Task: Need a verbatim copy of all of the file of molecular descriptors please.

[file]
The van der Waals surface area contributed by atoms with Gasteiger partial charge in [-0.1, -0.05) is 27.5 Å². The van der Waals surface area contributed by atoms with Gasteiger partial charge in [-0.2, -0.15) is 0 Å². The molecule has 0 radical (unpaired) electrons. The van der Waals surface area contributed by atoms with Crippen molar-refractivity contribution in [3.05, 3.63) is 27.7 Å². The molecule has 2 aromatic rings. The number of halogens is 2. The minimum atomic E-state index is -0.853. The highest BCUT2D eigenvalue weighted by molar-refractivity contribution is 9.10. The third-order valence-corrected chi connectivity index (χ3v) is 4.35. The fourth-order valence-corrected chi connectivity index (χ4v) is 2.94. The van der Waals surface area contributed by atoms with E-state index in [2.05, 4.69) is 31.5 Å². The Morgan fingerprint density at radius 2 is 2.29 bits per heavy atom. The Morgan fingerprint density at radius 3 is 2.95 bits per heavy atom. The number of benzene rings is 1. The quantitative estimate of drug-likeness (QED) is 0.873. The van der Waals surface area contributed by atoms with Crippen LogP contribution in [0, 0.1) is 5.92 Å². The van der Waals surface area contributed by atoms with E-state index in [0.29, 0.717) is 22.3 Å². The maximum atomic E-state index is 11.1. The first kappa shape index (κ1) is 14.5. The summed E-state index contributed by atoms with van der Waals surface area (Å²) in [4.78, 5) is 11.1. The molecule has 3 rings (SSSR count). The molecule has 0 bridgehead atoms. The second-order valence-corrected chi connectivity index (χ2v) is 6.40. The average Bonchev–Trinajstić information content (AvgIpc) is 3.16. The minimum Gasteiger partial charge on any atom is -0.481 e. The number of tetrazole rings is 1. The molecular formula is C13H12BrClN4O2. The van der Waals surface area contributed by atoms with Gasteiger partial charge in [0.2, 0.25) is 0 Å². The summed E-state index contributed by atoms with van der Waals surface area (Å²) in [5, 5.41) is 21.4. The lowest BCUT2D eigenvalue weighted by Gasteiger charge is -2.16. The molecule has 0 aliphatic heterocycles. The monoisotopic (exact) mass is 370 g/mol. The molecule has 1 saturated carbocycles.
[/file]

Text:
The van der Waals surface area contributed by atoms with Gasteiger partial charge in [-0.1, -0.05) is 27.5 Å². The van der Waals surface area contributed by atoms with Gasteiger partial charge in [-0.2, -0.15) is 0 Å². The molecule has 0 radical (unpaired) electrons. The van der Waals surface area contributed by atoms with Crippen molar-refractivity contribution in [3.05, 3.63) is 27.7 Å². The molecule has 2 aromatic rings. The number of halogens is 2. The minimum atomic E-state index is -0.853. The highest BCUT2D eigenvalue weighted by molar-refractivity contribution is 9.10. The third-order valence-corrected chi connectivity index (χ3v) is 4.35. The fourth-order valence-corrected chi connectivity index (χ4v) is 2.94. The van der Waals surface area contributed by atoms with E-state index in [2.05, 4.69) is 31.5 Å². The Morgan fingerprint density at radius 2 is 2.29 bits per heavy atom. The Morgan fingerprint density at radius 3 is 2.95 bits per heavy atom. The number of benzene rings is 1. The quantitative estimate of drug-likeness (QED) is 0.873. The van der Waals surface area contributed by atoms with Crippen LogP contribution in [0, 0.1) is 5.92 Å². The van der Waals surface area contributed by atoms with E-state index in [0.29, 0.717) is 22.3 Å². The maximum atomic E-state index is 11.1. The first kappa shape index (κ1) is 14.5. The summed E-state index contributed by atoms with van der Waals surface area (Å²) in [4.78, 5) is 11.1. The molecule has 3 rings (SSSR count). The molecule has 0 bridgehead atoms. The second-order valence-corrected chi connectivity index (χ2v) is 6.40. The average Bonchev–Trinajstić information content (AvgIpc) is 3.16. The minimum Gasteiger partial charge on any atom is -0.481 e. The number of tetrazole rings is 1. The molecular formula is C13H12BrClN4O2. The van der Waals surface area contributed by atoms with Gasteiger partial charge in [0.2, 0.25) is 0 Å². The summed E-state index contributed by atoms with van der Waals surface area (Å²) in [5, 5.41) is 21.4. The lowest BCUT2D eigenvalue weighted by Gasteiger charge is -2.16. The molecule has 0 aliphatic heterocycles. The monoisotopic (exact) mass is 370 g/mol. The molecule has 1 saturated carbocycles.